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Voters In Texas City Approve Ban On Fracking

From left, Topher Jones, Edward Hartmann and Angie Holliday hold a campaign sign outside City Hall in Denton, Texas, on July 15, 2014. Voters in the college town approve a ban on fracking on Tuesday.
Tony Gutierrez
From left, Topher Jones, Edward Hartmann and Angie Holliday hold a campaign sign outside City Hall in Denton, Texas, on July 15, 2014. Voters in the college town approve a ban on fracking on Tuesday.

Residents of Denton, Texas, voted Tuesday to ban hydraulic fracturing in the city.

According to unofficial results posted on the city's website, 58.64 percent of voters supported banning the controversial drilling method that is also called fracking; 41.36 percent voted against the proposition. It's the first time a city in the energy-friendly state has voted to ban fracking.

The vote is expected to be challenged, but Mayor Chris Watts said he would defend the ban.

"Hydraulic fracturing, as determined by our citizens, will be prohibited in the Denton city limits," he said.

Texas Railroad Commissioner David Porter, an opponent of the ban, said voters had fallen "prey to scare tactics and mischaracterizations of the truth."

"This issue will continue to be hotly contested. I am confident that reason and science will triumph, and the ban will be overturned," he said.

Supporters of fracking say it creates jobs and wealth, but its opponents say the environmental and health risks outweigh any benefits it provides.

Cathy McMullen, head of the Denton Drilling Awareness Group, which placed the issue on the ballot, called it a victory for the citizens of Denton.

"We know the oil and gas industry is going to sue to try to overturn the fracking ban," she said in a statement. "But we lawyered this ban every which way before launching this effort. And we consulted legal precedents for Texas home rule cities like Denton. And we're confident it will stand up."

The ban will take effect Dec. 2.

The Fort Worth Star-Telegram reports that the vote divided the community. Here's more from the newspaper:

"Denton is in the middle of the Barnett Shale, which covers about 5,000 square miles in North Texas, one of the nation's largest natural gas fields. There are 272 active wells in the Denton city limits and 212 others within its extraterritorial jurisdiction, according to the city's website. ...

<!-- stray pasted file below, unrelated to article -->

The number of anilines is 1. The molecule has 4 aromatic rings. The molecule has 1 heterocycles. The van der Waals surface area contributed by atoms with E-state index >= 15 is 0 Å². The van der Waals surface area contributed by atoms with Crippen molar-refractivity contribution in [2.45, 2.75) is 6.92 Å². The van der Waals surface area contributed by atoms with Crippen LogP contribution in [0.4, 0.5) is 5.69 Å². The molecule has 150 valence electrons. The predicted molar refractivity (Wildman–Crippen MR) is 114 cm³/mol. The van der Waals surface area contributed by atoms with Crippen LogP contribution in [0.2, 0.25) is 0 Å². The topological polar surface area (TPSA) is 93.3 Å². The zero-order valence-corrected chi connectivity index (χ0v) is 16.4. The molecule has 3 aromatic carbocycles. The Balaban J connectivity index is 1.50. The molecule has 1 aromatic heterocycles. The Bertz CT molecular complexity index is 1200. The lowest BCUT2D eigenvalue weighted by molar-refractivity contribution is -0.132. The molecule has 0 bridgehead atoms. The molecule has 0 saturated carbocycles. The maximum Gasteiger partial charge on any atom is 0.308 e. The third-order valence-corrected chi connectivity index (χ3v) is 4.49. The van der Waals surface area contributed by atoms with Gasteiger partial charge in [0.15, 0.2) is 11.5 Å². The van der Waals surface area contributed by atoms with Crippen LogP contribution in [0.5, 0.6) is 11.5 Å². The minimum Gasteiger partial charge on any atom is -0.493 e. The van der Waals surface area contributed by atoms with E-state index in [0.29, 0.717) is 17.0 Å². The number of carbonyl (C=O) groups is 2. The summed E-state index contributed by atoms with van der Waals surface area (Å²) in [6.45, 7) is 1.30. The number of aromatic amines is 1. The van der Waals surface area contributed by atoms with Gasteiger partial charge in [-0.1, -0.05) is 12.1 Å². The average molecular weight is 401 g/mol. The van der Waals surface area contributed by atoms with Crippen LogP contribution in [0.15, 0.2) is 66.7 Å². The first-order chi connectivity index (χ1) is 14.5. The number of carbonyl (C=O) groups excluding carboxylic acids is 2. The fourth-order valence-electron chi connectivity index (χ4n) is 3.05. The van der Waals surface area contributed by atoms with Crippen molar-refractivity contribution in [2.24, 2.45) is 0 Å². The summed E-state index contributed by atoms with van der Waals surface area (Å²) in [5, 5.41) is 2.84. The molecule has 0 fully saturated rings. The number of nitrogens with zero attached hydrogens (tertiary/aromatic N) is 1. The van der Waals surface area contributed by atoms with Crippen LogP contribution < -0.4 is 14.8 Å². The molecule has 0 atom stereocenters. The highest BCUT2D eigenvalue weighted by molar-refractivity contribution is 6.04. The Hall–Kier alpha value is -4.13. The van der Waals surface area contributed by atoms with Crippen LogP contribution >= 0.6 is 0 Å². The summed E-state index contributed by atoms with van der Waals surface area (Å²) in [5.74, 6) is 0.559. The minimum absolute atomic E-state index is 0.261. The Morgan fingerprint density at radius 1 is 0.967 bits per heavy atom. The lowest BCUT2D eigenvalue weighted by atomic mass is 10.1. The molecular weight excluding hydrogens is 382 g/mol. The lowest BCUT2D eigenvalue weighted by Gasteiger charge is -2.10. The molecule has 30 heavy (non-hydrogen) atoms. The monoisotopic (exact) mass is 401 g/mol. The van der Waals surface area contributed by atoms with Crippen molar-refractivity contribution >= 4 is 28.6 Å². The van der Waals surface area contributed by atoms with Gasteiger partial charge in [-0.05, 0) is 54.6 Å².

"Over the years, Denton, like Fort Worth, Arlington and Mansfield, has revised its ordinances to deal with urban drilling. In its most recent change, Denton imposed a 1,200-foot setback between wells and homes and other structures. But some drillers say their permits, issued before the stronger restrictions were in place, allowed them to sink wells at shorter distances. ...

"Frustrated with how the city was handling the situation, McMullen's group petitioned to put the ordinance on the ballot. The referendum does not ban all drilling, only hydraulic fracturing, a technique that pumps water, sand and chemicals underground to shake gas loose from the shale.

"But drillers say that traditional wells are not economical and that the ban would effectively stop drilling. They also said the ban usurps the authority of state agencies like the Railroad Commission, which is charged with regulating drilling."

The Wall Street Journal reports that residents of Athens, Ohio, also approved a ban on fracking, while those in three other places in the state — Gates Mills, Kent and Youngstown – overturned bans on the technique.

In California, voters in San Beniro and Mendocino Counties approved bans on fracking while those in Santa Barbara rejected a similar proposal, according to member station KPCC.

Copyright 2021 NPR. To see more, visit https://www.npr.org.

Krishnadev Calamur is NPR's deputy Washington editor. In this role, he helps oversee planning of the Washington desk's news coverage. He also edits NPR's Supreme Court coverage. Previously, Calamur was an editor and staff writer at The Atlantic. This is his second stint at NPR, having previously worked on NPR's website from 2008-15. Calamur received an M.A. in journalism from the University of Missouri.